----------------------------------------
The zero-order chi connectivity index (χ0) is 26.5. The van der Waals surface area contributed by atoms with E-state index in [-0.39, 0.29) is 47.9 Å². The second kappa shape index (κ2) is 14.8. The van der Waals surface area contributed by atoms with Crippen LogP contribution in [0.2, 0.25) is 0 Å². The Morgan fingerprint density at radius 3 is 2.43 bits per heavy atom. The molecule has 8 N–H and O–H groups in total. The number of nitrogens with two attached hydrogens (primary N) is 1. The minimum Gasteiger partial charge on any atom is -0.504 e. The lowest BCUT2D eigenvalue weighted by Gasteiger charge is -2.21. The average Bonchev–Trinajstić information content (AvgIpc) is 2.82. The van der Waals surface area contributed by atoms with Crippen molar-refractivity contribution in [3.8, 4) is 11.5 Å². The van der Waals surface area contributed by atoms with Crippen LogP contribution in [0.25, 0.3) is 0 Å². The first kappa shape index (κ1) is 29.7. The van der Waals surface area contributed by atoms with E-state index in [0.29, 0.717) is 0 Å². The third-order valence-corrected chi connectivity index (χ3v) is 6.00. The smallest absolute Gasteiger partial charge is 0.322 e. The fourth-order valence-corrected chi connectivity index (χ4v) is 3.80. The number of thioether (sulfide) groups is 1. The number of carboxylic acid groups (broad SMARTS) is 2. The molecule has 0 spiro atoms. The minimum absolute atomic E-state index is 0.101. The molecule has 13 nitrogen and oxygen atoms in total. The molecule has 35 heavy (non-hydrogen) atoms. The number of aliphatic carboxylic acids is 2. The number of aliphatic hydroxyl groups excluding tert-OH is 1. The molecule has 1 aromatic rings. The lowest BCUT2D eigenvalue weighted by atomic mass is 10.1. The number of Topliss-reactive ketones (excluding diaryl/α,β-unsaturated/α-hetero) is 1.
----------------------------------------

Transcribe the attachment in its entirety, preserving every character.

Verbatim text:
The zero-order chi connectivity index (χ0) is 26.5. The van der Waals surface area contributed by atoms with E-state index in [-0.39, 0.29) is 47.9 Å². The second kappa shape index (κ2) is 14.8. The van der Waals surface area contributed by atoms with Crippen LogP contribution in [0.2, 0.25) is 0 Å². The Morgan fingerprint density at radius 3 is 2.43 bits per heavy atom. The molecule has 8 N–H and O–H groups in total. The number of nitrogens with two attached hydrogens (primary N) is 1. The minimum Gasteiger partial charge on any atom is -0.504 e. The lowest BCUT2D eigenvalue weighted by Gasteiger charge is -2.21. The average Bonchev–Trinajstić information content (AvgIpc) is 2.82. The van der Waals surface area contributed by atoms with Crippen molar-refractivity contribution in [3.8, 4) is 11.5 Å². The van der Waals surface area contributed by atoms with Crippen LogP contribution in [0.25, 0.3) is 0 Å². The first kappa shape index (κ1) is 29.7. The van der Waals surface area contributed by atoms with E-state index in [0.29, 0.717) is 0 Å². The third-order valence-corrected chi connectivity index (χ3v) is 6.00. The smallest absolute Gasteiger partial charge is 0.322 e. The fourth-order valence-corrected chi connectivity index (χ4v) is 3.80. The number of thioether (sulfide) groups is 1. The number of carboxylic acid groups (broad SMARTS) is 2. The molecule has 0 spiro atoms. The minimum absolute atomic E-state index is 0.101. The molecule has 13 nitrogen and oxygen atoms in total. The molecule has 35 heavy (non-hydrogen) atoms. The number of aliphatic carboxylic acids is 2. The number of aliphatic hydroxyl groups excluding tert-OH is 1. The molecule has 1 aromatic rings. The lowest BCUT2D eigenvalue weighted by atomic mass is 10.1. The number of Topliss-reactive ketones (excluding diaryl/α,β-unsaturated/α-hetero) is 1.